Like everybody else, I’ve been following the controversy involving NAACP leader Rachel Dolezal who identifies as black despite her lack of African-American ancestors. A few quick thoughts:

1. I don’t know her life. In both the cases of Michael Lacour (he of the Science fraud) and Rachel Dolezal, I’ve been thinking a lot about journalist and humorist, Jon Ronson’s, new book, So You’ve Been Publicly Shamed (here, as an excerpt in the New York Times Magazine). Web 2.0 is technologically designed for cascades, for the viral. What serves to spread knowledge and empower, also serves as a powerful tool for ridicule, humiliation, and hatred. We should hold fraudsters accountable and make them answer for their behavior. But shaming is no pathway to understanding and reconciliation.

There’s certainly a place for expressing outrage and anger. But, as Jon Ronson told GQ online this week, there’s a big difference between Rachel Dolezal and the McKinney cop. Neither Lacour nor Dolezal are perpetrators of violence or hate speech. In Dolezal’s case, she has quite clearly done remarkable work to advance the black community and the cause of social justice.

Any scholar of restorative justice would say, let’s fully acknowledge the wrongdoing, but respect the wrongdoer’s human dignity and look for reasonable pathways by which s/he can be part of the restoration and healing process. It’s not what Twitter is built for, but let’s give it a try.

2. Speaking of accountability … icon of men’s fashion, Matt Lauer, made a real hash of his interview with Dolezal this morning because he seems to have an incredibly poor understanding of race and ethnicity. He let Dolezal off the hook by allowing her to say, “I identify as black,” without pressing her and asking, “What is your ancestry? What are their ethnic origins?” She would have been forced to acknowledge that her ancestors did not identify as black and are ethnically of European descent. Instead Lauer repeatedly used the term “Caucasian” — a sure sign you don’t “get” race and ethnicity — and allowed her to dodge the deeper question.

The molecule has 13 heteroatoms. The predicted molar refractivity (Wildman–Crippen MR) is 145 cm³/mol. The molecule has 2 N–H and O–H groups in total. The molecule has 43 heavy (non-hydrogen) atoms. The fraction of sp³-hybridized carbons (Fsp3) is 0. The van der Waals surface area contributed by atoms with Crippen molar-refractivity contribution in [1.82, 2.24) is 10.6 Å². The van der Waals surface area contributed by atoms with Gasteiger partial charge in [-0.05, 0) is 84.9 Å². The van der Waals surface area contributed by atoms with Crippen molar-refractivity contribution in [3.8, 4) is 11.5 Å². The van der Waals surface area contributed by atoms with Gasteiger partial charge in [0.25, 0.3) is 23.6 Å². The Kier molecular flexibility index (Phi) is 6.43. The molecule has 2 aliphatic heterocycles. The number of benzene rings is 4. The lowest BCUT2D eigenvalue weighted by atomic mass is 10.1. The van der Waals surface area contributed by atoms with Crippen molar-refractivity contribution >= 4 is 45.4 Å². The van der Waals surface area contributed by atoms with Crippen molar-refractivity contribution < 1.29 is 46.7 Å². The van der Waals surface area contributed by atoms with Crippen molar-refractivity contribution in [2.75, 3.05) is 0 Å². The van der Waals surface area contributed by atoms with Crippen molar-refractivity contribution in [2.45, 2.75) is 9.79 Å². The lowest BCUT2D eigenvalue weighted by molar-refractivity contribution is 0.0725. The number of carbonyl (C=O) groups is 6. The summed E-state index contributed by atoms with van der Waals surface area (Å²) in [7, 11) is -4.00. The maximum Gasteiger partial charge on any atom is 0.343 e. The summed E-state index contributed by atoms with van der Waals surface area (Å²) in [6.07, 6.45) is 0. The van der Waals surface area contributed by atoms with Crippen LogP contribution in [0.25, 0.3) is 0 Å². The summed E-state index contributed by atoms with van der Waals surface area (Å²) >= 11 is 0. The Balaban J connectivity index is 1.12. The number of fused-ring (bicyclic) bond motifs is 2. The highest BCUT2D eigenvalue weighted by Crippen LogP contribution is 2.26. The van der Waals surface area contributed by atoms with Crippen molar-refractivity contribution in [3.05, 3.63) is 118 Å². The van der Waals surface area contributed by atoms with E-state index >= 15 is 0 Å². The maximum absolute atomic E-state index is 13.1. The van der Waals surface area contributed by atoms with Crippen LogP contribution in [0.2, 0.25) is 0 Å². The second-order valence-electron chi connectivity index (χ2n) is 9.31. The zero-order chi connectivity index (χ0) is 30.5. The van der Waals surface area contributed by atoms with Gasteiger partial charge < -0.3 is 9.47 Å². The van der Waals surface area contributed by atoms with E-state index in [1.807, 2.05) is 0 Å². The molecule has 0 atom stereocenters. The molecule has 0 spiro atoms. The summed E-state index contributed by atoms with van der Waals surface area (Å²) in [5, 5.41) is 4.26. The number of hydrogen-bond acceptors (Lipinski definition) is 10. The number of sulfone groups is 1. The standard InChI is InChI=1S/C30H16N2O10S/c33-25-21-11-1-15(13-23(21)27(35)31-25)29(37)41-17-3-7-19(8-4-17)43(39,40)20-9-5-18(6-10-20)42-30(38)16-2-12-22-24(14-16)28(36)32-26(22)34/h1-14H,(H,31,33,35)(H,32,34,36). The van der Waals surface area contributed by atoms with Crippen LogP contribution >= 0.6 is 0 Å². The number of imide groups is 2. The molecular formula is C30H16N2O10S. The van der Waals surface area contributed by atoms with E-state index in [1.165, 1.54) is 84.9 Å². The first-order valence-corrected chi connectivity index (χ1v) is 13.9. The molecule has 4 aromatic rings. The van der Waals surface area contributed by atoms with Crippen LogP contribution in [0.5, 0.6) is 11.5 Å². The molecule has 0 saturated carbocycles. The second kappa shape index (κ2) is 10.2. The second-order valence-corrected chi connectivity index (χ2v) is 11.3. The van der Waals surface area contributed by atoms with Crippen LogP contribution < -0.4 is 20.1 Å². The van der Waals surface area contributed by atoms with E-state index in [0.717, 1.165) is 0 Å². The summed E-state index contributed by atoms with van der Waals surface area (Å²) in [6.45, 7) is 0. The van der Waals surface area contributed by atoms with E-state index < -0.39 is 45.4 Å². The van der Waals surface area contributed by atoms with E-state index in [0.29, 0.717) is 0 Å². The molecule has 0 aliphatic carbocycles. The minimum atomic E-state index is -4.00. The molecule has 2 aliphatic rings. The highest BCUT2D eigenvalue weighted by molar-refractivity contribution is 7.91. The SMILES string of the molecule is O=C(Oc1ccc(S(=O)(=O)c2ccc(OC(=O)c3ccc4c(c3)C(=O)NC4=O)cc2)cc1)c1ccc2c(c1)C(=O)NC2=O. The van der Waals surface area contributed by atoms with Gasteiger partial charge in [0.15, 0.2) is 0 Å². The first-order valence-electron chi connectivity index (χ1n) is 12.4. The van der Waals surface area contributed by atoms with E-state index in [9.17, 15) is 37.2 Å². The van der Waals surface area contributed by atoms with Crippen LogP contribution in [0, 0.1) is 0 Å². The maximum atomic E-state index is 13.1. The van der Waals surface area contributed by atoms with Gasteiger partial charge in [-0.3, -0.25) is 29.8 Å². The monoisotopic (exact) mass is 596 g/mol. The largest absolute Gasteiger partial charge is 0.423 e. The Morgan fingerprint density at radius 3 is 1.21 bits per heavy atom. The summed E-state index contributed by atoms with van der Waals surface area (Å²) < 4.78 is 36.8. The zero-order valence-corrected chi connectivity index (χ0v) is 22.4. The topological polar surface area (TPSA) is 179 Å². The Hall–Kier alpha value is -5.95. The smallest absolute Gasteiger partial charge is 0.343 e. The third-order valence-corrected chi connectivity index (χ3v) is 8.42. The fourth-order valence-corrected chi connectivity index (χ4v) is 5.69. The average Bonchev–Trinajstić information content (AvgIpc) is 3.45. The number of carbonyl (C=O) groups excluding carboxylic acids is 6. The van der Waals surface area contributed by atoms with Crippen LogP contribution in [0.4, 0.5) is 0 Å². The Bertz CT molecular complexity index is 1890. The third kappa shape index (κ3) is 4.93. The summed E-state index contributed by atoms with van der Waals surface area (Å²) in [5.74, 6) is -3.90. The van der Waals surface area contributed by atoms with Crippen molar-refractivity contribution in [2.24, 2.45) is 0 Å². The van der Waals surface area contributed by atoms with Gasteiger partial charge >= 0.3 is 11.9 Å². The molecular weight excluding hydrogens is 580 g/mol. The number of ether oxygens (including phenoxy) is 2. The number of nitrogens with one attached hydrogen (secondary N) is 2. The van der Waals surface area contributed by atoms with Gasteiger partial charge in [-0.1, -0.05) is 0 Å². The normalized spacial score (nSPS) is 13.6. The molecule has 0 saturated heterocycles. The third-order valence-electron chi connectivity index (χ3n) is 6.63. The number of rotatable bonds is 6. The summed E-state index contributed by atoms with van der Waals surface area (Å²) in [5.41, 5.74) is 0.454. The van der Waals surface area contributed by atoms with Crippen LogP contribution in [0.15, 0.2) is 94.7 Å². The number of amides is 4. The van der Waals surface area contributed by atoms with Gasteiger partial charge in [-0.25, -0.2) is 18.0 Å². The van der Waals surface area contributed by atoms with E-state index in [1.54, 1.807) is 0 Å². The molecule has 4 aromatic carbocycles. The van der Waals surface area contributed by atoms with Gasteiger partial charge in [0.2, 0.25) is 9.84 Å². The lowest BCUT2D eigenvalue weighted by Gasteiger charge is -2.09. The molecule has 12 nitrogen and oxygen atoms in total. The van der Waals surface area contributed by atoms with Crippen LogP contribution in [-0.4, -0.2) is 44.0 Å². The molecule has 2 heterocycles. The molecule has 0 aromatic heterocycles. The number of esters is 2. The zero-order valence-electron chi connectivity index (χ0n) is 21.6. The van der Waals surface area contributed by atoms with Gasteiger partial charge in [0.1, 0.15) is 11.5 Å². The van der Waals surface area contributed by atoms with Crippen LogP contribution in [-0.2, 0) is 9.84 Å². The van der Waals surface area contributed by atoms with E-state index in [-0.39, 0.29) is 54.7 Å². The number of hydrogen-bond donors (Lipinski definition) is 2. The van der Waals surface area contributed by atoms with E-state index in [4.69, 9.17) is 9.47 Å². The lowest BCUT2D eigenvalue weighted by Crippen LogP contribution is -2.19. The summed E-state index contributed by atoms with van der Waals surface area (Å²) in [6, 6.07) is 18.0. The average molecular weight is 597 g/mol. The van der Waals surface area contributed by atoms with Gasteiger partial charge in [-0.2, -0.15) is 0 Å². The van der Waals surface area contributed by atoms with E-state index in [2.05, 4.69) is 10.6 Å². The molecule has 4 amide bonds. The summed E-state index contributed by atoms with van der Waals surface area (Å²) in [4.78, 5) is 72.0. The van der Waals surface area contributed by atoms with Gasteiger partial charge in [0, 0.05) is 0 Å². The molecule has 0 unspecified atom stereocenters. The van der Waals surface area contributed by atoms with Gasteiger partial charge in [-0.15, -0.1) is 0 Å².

Here’s what Lauer should’ve asked: Race is a social construction, but also becomes “real” in people’s minds and its consequences. Our construction of race links blackness to African ancestry and a set of phenotypes. Is race fluid enough that people can opt to identify as a race without any of the ethnic background typically linked with the group? Moreover, is it wrong to adopt that identity without having the experiences of growing up black and as someone with the privilege to give it up at any time? In other words, he should’ve asked her to defend her conceptualization of race and answer for the moral issues with adopting it.

3. Identity or status? Lauer didn’t make Dolezal say it, but what she’s doing is treating race as a fluid identity and ignoring the fact that it’s also an ascribed status. Several people have pointed out why it was easy for her to do that and what’s wrong with doing it (and especially why it’s especially wrong that she adopted “peak blackness”). All of those points are right, but I also think it’s been made possible by a shift in our sociological thinking about race.

As a structural kind of a guy, I tend to think about race (along with gender, class, sexuality, etc.) as a status. It’s a status that is associated with an enormous wealth gap, a higher risk of victimization by police, experiencing discrimination in hiring practices, and so on. Admittedly, treating race as a status alone grants people little agency when we know that people also make meaning from and perform race in various ways. As a corrective to a narrowly status-based understanding, many scholars and activists have framed race/gender/sexuality (and, to a lesser extent, class) as identities — which they absolutely also are. We hear this perspective in phrases like “I identify as a man” rather than “I’m a man” or “I identify as a white” rather than “I’m white.” This move is an empowering one because it acknowledges our human agency. The risk of emphasizing the identity component over the status component is that we create the impression of unlimited agency and may not consider either the way society ascribes status or the moral implications of adopting particular identities (e.g., a person of European ancestry identifying as black, a person with only heterosexual relationships and desires identifying as “queer”).

Of course, both status and identity are real. To deny neither agency nor structure, we need to balance the two in conceptualizing race.